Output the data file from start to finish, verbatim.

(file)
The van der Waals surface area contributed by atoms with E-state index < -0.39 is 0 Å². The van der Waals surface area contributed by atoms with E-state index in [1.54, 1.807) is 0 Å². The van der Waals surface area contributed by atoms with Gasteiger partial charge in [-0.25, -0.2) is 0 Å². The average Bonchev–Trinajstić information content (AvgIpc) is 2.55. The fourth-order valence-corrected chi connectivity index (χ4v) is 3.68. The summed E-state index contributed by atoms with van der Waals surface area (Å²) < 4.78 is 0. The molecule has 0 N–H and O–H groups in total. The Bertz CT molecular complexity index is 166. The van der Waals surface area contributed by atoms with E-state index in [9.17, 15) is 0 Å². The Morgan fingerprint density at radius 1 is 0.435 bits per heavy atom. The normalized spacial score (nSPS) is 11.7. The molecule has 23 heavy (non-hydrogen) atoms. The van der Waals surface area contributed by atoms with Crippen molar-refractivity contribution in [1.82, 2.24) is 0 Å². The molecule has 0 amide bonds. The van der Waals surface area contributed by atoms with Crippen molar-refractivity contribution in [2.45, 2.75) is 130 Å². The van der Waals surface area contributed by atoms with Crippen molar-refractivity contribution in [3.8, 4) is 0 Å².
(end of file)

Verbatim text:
The van der Waals surface area contributed by atoms with E-state index < -0.39 is 0 Å². The van der Waals surface area contributed by atoms with E-state index in [1.54, 1.807) is 0 Å². The van der Waals surface area contributed by atoms with Gasteiger partial charge in [-0.25, -0.2) is 0 Å². The average Bonchev–Trinajstić information content (AvgIpc) is 2.55. The fourth-order valence-corrected chi connectivity index (χ4v) is 3.68. The summed E-state index contributed by atoms with van der Waals surface area (Å²) < 4.78 is 0. The molecule has 0 N–H and O–H groups in total. The Bertz CT molecular complexity index is 166. The van der Waals surface area contributed by atoms with E-state index in [9.17, 15) is 0 Å². The Morgan fingerprint density at radius 1 is 0.435 bits per heavy atom. The normalized spacial score (nSPS) is 11.7. The molecule has 23 heavy (non-hydrogen) atoms. The van der Waals surface area contributed by atoms with Crippen molar-refractivity contribution in [1.82, 2.24) is 0 Å². The molecule has 0 amide bonds. The van der Waals surface area contributed by atoms with Crippen molar-refractivity contribution in [2.45, 2.75) is 130 Å². The van der Waals surface area contributed by atoms with Crippen molar-refractivity contribution in [3.8, 4) is 0 Å².